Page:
For most of us reading this now, when we need water, we simply walk to a sink and turn on the tap. But for almost 663 million people across the globe, obtaining clean, safe water is not such a simple task. In these countries which lack access to clean water, women and children have to travel an average of six to eight hours a day just to collect water that is often unsanitary.
Water also has major effects on the treatment and management of HIV/AIDS. In many cases, the water that infected people are drinking will kill them faster than AIDS itself. It is almost hard to believe this is the reality for so many around the globe.
In 2008, a group of 19-year-old friends in Southern California learned about the global water crisis. Rather than deciding that they were too young to help or that the task was too large, these college-age friends took action. They bought 1,000 bottles of water and gave them away to over 1,000 people in one day just to begin a conversation with those individuals about the global water crisis. Through their water give-away, they not only raised awareness, they raised $1,700 towards building a freshwater well.
Then the friends started receiving calls to come speak to other schools about the need for clean water around the world. And that is how The Thirst Project was born. Focusing entirely on educating middle school, high school and college students, Thirst Project ambassadors visit schools across the U.S. every year. In their first seven years, the Thirst Project has funded projects to provide over 280,000 people with clean water.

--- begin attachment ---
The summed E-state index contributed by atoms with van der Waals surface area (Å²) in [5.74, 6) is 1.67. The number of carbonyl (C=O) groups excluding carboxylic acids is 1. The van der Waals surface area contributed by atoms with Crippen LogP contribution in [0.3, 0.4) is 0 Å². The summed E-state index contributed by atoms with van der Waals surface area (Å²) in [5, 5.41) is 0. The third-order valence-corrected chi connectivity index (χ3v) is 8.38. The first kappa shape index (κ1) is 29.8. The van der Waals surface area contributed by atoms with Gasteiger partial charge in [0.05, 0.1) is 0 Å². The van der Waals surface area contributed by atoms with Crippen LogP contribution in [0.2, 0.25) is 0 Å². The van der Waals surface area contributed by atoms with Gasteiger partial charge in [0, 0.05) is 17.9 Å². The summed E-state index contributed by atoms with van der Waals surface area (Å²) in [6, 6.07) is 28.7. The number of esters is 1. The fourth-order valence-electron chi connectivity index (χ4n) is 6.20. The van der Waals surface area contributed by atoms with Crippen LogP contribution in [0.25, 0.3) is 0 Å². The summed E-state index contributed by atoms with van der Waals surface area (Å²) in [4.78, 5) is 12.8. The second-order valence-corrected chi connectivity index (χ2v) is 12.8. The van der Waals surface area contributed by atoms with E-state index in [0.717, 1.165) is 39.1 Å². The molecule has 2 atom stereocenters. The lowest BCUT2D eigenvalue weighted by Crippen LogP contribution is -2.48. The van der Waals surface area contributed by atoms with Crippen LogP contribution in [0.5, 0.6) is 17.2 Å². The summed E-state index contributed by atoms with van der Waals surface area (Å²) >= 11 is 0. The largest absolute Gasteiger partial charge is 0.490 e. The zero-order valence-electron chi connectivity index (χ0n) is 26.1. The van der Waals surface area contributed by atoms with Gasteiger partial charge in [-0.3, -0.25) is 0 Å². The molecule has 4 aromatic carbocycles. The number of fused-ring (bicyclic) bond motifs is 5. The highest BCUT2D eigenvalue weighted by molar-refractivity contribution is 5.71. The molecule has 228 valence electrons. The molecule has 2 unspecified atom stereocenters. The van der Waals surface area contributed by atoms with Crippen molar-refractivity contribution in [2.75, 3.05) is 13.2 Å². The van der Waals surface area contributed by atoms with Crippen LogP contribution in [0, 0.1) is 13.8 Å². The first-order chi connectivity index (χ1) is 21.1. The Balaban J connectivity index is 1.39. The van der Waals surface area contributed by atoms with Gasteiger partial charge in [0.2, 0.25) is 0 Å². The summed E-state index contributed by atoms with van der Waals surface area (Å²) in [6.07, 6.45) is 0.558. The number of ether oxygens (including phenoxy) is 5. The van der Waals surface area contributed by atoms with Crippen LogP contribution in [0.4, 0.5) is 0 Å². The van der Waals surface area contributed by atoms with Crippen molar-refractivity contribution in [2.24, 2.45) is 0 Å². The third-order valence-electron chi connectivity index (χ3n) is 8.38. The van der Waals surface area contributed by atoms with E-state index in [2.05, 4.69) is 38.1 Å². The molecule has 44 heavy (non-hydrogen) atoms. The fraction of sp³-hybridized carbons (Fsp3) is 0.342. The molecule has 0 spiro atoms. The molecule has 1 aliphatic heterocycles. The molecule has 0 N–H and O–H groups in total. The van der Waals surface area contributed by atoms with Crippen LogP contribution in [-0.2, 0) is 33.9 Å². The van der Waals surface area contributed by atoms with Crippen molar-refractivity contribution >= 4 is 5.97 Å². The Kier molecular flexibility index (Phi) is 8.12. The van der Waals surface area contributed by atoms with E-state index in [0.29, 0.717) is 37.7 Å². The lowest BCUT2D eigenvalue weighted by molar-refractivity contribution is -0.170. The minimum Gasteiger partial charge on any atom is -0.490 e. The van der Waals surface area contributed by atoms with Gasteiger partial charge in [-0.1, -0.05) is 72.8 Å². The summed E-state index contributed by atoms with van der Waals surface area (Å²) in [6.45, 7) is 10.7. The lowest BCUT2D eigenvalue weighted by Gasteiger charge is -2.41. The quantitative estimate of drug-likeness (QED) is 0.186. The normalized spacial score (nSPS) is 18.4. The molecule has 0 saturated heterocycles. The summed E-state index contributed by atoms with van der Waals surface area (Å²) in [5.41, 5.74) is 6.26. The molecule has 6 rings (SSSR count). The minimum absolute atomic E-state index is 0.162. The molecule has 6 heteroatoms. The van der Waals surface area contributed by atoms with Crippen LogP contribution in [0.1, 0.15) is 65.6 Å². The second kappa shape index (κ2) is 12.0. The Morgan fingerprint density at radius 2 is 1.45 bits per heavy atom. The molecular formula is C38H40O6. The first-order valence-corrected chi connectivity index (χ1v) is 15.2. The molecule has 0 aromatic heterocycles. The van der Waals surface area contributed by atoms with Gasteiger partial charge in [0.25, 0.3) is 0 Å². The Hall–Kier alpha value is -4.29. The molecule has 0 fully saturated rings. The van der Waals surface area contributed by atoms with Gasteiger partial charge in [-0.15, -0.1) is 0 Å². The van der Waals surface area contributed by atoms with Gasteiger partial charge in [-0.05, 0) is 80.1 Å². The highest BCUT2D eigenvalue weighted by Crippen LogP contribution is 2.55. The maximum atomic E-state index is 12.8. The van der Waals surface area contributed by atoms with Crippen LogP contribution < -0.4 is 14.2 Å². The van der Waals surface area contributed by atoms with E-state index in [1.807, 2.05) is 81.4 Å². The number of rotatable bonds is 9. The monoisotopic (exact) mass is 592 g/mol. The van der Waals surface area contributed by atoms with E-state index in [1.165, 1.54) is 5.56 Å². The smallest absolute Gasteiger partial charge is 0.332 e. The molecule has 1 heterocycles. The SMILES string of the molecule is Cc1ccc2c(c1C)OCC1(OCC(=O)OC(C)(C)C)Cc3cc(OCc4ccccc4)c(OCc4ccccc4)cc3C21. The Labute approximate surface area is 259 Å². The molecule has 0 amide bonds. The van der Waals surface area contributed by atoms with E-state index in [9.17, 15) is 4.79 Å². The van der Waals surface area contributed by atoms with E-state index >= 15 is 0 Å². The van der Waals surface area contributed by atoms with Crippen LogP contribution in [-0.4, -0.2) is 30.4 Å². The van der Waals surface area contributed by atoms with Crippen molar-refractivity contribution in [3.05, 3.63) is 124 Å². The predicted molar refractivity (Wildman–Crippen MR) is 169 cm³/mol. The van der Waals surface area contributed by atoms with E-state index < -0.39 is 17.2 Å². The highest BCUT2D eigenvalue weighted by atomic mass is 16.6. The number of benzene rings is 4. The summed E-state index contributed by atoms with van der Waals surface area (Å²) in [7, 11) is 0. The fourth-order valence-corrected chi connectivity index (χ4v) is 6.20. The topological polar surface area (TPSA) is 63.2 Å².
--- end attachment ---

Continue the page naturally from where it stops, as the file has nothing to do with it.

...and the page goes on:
One of the schools the Thirst Project has visited is Park City High School, in Park City, Utah. Under the leadership of teacher Ashley Mott, Park City High School (PCHS) started a Thirst Club this year. Currently the Thirst Club is working to raise $7,500 to fund a well in Uganda. The life expectancy of Ugandans is only 59 and more than half of the 36 million people in Uganda are under the age of 15. The need for clean water in Uganda is great.
In a community that is noted as being one of the most affluent in the United States, it is exciting to see these PCHS students take action to give back and to help those who otherwise would never have access to clean water. Says one student, “Through Thirst Club, I get to be a part of something bigger than myself and make a real difference in hundreds of lives.” To learn more about the Thirst Project and Park City’s involvement, visit the Thirst Club’s page at ThirstProject.com. Clean, fresh water can truly change the world.